The provocative picture accompanies a lengthy article by Nina D. Burleigh, which outlines systematic sexism experienced by a growing number of women in Silicon Valley.
Burleigh writes that the culture in the Bay Area is “savagely misogynistic”, biased against women-led startups and “stunningly backward when it comes to gender relations.” She says despite a few high-profile female entrepreneurs, “their numbers are relatively minuscule.”
Still, Newsweek’s choice of cover has sparked a firestorm, with some accusing the magazine of highlighting sexism with a sexist and sexualized cover. “It’s kind of like doing a story about rape & having the cover image be a cartoon with a victim handcuffed to a bed,” tweeted Carmel DeAmicis, a reporter for Gigaom.
Newsweek’s editor James Impoco has responded to the criticism, telling The Daily Beast “We came up with an image that we felt represented what that story said about Silicon Valley. If people get angry, they should be angry.”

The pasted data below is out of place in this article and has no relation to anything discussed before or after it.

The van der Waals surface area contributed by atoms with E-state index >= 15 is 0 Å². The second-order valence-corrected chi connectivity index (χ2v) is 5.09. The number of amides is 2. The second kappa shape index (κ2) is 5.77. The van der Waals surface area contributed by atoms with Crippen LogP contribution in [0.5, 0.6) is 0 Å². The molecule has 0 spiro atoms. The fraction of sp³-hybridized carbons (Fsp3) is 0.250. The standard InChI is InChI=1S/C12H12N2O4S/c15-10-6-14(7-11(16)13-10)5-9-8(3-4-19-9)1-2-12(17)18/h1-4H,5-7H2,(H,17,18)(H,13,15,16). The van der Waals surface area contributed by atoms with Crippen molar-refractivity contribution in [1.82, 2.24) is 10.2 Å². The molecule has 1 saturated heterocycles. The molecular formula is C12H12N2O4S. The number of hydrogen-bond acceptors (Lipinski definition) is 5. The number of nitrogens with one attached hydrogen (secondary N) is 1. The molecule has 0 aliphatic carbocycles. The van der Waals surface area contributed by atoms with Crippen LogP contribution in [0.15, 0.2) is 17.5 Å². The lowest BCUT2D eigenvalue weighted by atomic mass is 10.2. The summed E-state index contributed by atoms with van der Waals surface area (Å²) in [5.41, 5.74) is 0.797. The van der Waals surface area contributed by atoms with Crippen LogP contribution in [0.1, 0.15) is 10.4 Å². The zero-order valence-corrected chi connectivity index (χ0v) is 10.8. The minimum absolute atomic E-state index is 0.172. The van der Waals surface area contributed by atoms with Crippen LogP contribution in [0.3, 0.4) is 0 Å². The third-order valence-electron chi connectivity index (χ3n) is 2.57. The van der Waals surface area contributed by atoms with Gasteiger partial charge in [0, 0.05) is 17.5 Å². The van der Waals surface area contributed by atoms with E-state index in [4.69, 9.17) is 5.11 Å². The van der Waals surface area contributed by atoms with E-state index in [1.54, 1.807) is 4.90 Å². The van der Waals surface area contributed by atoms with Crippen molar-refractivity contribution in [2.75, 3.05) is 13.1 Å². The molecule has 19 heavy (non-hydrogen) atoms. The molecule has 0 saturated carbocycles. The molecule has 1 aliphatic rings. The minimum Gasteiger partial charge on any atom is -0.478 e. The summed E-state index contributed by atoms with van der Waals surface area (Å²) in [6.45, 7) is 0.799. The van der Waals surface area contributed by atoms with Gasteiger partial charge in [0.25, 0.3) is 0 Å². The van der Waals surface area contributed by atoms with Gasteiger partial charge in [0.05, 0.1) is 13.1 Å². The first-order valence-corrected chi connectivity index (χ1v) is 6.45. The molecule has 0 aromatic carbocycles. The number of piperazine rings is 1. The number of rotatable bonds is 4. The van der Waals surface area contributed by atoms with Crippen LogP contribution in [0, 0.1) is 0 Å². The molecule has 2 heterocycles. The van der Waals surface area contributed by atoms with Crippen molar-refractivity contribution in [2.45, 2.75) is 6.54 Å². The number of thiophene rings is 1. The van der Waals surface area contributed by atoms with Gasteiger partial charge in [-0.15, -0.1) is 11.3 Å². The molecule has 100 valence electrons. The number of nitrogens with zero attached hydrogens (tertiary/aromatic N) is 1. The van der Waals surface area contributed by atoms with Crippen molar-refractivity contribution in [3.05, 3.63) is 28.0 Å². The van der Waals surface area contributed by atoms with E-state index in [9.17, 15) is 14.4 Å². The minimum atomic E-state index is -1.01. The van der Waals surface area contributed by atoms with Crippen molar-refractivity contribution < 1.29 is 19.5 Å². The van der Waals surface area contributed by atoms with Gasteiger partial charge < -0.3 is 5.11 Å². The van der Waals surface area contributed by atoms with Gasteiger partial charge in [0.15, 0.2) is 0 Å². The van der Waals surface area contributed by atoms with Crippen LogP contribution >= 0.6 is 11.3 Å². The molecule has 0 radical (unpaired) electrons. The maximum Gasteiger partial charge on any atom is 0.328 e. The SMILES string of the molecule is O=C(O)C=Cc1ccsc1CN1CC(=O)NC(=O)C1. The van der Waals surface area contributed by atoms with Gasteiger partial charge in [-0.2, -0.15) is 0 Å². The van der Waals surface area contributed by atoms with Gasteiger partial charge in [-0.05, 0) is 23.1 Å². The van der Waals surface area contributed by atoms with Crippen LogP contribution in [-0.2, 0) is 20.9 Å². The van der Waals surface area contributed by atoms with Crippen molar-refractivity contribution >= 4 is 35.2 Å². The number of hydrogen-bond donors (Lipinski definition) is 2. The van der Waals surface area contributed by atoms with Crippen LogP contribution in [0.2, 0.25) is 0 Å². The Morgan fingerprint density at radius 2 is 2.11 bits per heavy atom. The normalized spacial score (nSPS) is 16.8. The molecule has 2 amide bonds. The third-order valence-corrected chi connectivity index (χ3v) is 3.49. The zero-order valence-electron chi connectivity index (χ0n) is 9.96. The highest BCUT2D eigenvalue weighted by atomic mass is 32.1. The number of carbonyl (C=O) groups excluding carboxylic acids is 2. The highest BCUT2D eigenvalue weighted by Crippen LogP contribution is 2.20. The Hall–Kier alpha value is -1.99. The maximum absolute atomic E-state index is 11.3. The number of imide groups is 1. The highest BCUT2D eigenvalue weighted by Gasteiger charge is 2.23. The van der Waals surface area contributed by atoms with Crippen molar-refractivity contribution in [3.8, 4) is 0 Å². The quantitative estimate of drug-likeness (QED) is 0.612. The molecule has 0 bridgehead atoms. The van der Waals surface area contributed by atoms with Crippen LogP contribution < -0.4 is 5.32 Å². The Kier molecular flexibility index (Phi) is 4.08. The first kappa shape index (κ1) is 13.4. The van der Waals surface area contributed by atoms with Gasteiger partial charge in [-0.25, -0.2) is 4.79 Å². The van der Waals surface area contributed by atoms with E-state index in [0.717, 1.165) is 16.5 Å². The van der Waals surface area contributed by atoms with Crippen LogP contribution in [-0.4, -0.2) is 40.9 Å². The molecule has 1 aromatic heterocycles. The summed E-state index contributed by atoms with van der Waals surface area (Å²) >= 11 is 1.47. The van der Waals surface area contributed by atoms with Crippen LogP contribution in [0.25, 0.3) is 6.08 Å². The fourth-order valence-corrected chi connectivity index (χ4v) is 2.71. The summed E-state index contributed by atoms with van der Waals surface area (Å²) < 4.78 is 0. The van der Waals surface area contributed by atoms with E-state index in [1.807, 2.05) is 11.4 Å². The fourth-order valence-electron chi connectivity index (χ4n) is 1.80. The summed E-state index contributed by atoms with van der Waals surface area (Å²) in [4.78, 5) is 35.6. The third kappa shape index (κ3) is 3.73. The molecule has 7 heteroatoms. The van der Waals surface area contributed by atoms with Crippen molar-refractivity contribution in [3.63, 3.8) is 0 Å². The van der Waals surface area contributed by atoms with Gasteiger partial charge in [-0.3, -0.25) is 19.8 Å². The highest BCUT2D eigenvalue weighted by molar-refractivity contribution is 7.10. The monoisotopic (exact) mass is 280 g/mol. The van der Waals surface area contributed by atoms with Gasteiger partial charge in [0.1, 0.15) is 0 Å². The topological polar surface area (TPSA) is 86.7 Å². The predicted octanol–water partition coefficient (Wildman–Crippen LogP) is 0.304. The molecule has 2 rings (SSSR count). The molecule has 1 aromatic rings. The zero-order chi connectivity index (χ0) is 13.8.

“It wouldn’t be an exaggeration to say that a front line, if not the trench of the global gender war, is in Silicon Valley,” writes Burleigh. “In that sense, Silicon Valley culture echoes the Wolf of Wall Street culture in the ’80s and ’90s. But while Wall Street today seems tamer—thanks to lawsuits and diversity consultants in every corner—in Silicon Valley the misogyny continues unabated.”
“A combination of that very traditional Wall Street wolf-ism among Northern California’s venture capital boys’ club and the socially stunted boy-men that the money men like to finance has created a particularly toxic atmosphere for women in Silicon Valley.”
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